HMRC targets multinational tax gap
UK tax officials have US multinationals in their sights after new figures revealed suspected tax underpayments from large overseas firms are rising.
According to a freedom of information request from Pinsent Masons, US firms’ share of total “tax under consideration”, which concerns ongoing investigatory work, has climbed significantly over the past five years, up from 12% in 2013-14 to 17% in the 2017-18 tax year.
HMRC estimates that £27.8bn is owed from large UK and international firms, with US multinationals accounting for £4.6bn of the total tax underpaid. The figure was £3.4bn in 2016-17 and has more than doubled from £1.8bn in 2013-14. Swiss-based businesses represented the second highest at 6% of underpaid tax, followed by Ireland (3%) and France (2%).
“HMRC is under enormous pressure to collect extra revenue and that is leading to more pressure on businesses both from domestic and foreign authorities,” said Jason Collins, tax partner at Pinsent Masons.
Experts have reported that multinational businesses are increasingly being targeted by HMRC’s investigations into procedures which allow multinationals to divert profits to lower-taxed regimes.
“We have seen a real ramp-up by HMRC in enforcement activities against multinationals in recent years, through new taxes such as the diverted profits tax, new initiatives such as the profit diversion compliance facility, and by taking increasingly aggressive positions on a range of technical tax issues (including transfer pricing),” said Robert Sharpe, international tax expert at law firm Clifford Chance.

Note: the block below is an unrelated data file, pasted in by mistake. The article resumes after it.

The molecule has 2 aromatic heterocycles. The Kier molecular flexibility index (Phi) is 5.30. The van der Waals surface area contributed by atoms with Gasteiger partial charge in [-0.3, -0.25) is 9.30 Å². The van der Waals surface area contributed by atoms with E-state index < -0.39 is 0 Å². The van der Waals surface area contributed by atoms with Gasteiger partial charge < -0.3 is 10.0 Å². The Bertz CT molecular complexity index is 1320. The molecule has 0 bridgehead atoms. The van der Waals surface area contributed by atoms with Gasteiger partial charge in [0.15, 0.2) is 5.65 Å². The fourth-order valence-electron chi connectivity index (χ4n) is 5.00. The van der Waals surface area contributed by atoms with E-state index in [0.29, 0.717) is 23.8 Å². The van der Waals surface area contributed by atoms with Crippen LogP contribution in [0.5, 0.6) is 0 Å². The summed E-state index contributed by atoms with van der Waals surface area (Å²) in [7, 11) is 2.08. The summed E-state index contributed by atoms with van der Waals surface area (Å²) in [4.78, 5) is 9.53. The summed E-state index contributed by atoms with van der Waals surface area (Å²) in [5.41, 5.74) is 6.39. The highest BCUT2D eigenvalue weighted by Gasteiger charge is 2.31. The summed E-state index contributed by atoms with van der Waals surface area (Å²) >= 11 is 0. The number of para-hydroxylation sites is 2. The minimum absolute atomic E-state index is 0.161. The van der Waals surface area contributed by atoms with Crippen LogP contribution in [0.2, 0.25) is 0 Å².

This growing scrutiny on the diversion of profits comes after recommendations made by the Organisation for Economic Co-operation and Development (OECD) in 2015 as part of its programme for reducing international tax avoidance by corporates – its Base Erosion & Profit Shifting (BEPS) project. HMRC introduced the Diverted Profits Tax in 2015 as a way to combat the diversion of profits.
The Diverted Profits Tax (DPT) is designed to deter activities that divert profits away from the UK so that they are not subject to UK corporation tax. DPT is paid at 25%, compared to corporation tax at 19%. This higher rate is intended to be an incentive to groups to adjust their transfer pricing, as paying more corporation tax can eliminate a DPT liability.
The DPT directly raised £388m in 2017-18, but Collins said it had had a big effect on companies’ behaviour because it had allowed officials to challenge and penalise arrangements where the chief motive was to minimise corporation tax payments.
International rules on profit shifting have been stuck in the weeds for many years, leading individual governments to attempt various ways to stop multinationals structuring affairs in order to divert profits to low tax jurisdictions.
Untaxed pot of gold
Of particular concern are strategies executed by large technology groups such as Google, Facebook, Amazon and Apple, that have little physical presence and therefore, under current international tax rules established in a pre-digital era, a limited tax liability.